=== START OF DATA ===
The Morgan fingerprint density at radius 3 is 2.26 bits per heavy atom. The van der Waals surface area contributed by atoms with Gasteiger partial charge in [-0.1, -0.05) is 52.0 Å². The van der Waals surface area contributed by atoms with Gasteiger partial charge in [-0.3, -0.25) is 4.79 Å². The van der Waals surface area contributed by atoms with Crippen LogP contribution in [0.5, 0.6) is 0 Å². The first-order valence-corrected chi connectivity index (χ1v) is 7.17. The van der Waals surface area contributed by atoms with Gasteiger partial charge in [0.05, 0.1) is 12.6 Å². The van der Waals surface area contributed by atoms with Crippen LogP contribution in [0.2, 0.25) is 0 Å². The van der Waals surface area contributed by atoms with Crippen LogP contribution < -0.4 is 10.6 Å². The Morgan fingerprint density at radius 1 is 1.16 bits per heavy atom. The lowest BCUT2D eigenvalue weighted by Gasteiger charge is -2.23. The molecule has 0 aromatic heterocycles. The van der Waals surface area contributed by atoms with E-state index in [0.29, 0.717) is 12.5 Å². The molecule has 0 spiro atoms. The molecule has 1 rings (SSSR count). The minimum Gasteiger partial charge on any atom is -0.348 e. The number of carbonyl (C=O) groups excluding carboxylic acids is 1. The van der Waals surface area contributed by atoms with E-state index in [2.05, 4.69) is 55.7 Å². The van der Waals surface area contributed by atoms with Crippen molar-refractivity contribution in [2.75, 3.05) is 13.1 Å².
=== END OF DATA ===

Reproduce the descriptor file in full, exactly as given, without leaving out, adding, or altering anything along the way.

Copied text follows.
The Morgan fingerprint density at radius 3 is 2.26 bits per heavy atom. The van der Waals surface area contributed by atoms with Gasteiger partial charge in [-0.1, -0.05) is 52.0 Å². The van der Waals surface area contributed by atoms with Gasteiger partial charge in [-0.3, -0.25) is 4.79 Å². The van der Waals surface area contributed by atoms with Crippen LogP contribution in [0.5, 0.6) is 0 Å². The first-order valence-corrected chi connectivity index (χ1v) is 7.17. The van der Waals surface area contributed by atoms with Gasteiger partial charge in [0.05, 0.1) is 12.6 Å². The van der Waals surface area contributed by atoms with Crippen LogP contribution in [0.2, 0.25) is 0 Å². The van der Waals surface area contributed by atoms with Crippen LogP contribution < -0.4 is 10.6 Å². The Morgan fingerprint density at radius 1 is 1.16 bits per heavy atom. The lowest BCUT2D eigenvalue weighted by Gasteiger charge is -2.23. The molecule has 0 aromatic heterocycles. The van der Waals surface area contributed by atoms with E-state index in [0.29, 0.717) is 12.5 Å². The molecule has 0 spiro atoms. The molecule has 1 rings (SSSR count). The minimum Gasteiger partial charge on any atom is -0.348 e. The number of carbonyl (C=O) groups excluding carboxylic acids is 1. The van der Waals surface area contributed by atoms with E-state index in [2.05, 4.69) is 55.7 Å². The van der Waals surface area contributed by atoms with Crippen molar-refractivity contribution in [2.75, 3.05) is 13.1 Å².